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Henri Langlois never made a single film — but he's considered one of the most important figures in the history of filmmaking. Possessed by what French philosopher Jacques Derrida called "archive fever," Langlois began obsessively collecting films in the 1930s — and by the outset of World War II, he had one of the largest film collections in the world. The archive's impact on the history of French cinema is legendary — as is the legacy of its controversial keeper.

Brett Kavanaugh is not the first presidential nominee to have his run to the Supreme Court frozen at the finish line by a woman's accusations.

Throughout this week of turmoil in Washington, the historical backstory has been the 1991 confrontation between Supreme Court nominee Clarence Thomas and a former colleague named Anita Hill.

Women represent 20 percent of Congress members right now, and Republicans and Democrats differ sharply on why that's the case, not to mention how big of a problem that is.

That in and of itself is perhaps unsurprising, especially at a time when the parties are heavily divided on a wide variety of topics. But a new poll shows that men and women within each party — and especially among Republicans — differ heavily on several of these questions.

Though useful, the blog-era identifier "RIYL" can feel reductive: Consider the case of Restorations. Over the course of its catalog, it's become evident that Restorations' output is more than the sum its parts, with cathartic choruses, gratuitous guitars and honest admissions of anxiety declared at decibels that reach the rafters.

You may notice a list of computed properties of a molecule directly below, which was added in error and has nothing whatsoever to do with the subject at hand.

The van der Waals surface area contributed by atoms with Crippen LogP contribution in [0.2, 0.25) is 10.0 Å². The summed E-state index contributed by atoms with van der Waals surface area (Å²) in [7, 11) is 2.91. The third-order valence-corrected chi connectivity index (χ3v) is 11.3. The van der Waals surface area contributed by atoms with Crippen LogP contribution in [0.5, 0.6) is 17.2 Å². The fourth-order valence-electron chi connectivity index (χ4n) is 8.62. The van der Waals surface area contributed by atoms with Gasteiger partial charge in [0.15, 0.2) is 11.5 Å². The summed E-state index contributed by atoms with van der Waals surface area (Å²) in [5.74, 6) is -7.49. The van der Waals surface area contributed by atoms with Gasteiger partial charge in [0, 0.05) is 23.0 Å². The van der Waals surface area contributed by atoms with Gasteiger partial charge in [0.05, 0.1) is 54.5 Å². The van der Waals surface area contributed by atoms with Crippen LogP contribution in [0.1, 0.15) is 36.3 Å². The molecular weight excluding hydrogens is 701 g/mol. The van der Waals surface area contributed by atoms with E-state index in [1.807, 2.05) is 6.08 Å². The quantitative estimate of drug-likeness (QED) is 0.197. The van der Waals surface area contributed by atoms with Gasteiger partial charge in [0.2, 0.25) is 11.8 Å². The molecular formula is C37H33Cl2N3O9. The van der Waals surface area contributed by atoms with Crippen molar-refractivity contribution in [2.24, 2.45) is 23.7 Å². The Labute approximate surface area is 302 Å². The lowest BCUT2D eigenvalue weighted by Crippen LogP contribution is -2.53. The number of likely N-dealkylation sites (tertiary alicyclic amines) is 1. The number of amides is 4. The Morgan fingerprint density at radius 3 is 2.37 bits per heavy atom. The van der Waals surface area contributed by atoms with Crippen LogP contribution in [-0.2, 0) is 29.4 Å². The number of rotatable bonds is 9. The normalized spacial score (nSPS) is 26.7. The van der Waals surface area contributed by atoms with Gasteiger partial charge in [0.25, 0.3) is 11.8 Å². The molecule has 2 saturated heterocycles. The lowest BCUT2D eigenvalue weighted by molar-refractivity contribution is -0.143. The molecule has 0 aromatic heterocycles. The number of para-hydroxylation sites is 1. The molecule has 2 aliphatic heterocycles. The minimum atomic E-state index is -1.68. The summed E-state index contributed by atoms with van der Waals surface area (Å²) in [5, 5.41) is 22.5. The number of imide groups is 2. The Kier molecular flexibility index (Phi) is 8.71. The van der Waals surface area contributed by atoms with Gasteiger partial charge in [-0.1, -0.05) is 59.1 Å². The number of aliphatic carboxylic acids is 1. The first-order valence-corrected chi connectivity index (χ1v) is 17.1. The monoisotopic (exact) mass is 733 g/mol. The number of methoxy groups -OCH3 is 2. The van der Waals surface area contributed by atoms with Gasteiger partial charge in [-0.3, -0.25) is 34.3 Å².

Over the years, Loretta Lynn has made such pithy use of her autobiography — a tale of rural resourcefulness, young motherhood and professional audacity — in songs, memoirs, press interviews and fan interactions that there's a tendency to fixate on the straightforwardness of her expression and interpret her musical output as literal translation of the facts of her life.

Since the release of 2011's Ravedeath, 1972, a Canadian named Tim Hecker has unofficially held court as ambient music's willowy pope.

Sen. Claire McCaskill says she will vote against Brett Kavanaugh's nomination to the Supreme Court, but the Missouri Democrat, who is facing re-election in November, says it is not because of allegations of sexual misconduct swirling around the nominee.

In a statement posted to Twitter on Wednesday, McCaskill says the allegations made by Christine Blasey Ford — the professor who says Kavanaugh sexually assaulted her when the two were teenagers — are "troubling," and need to be examined.

Kavanaugh says the allegation is false.

Mae Benjamins daughter Melody works as Maes personal health care assistant.
COURTESY OF MELODY BENJAMIN

Some experts say black women may bear the brunt if union membership declines or financial support lessens as a result of the U.S. Supreme Court decision in Janus v. AFSCME, which decreed that public sector unions can no longer force workers they represent to pay fees in leiu of union dues. But conservative groups say the cost is justified to protect workers' free speech rights. 

Victoria Nieto For Illinois Newsroom

In 2000, Charles Davidson was arrested the day before the 4th of July for a crime he said he didn’t commit. Urbana Police responded that evening to a complaint of fireworks and came upon Davidson, who claims he made the complaint on behalf of his mother. According to court records, police accused the now 68-year-old youth mentor of providing officers with the false last name of “Edwards.” Davidson said “Edwards” was his mother’s last name, and he simply gave police his first name.

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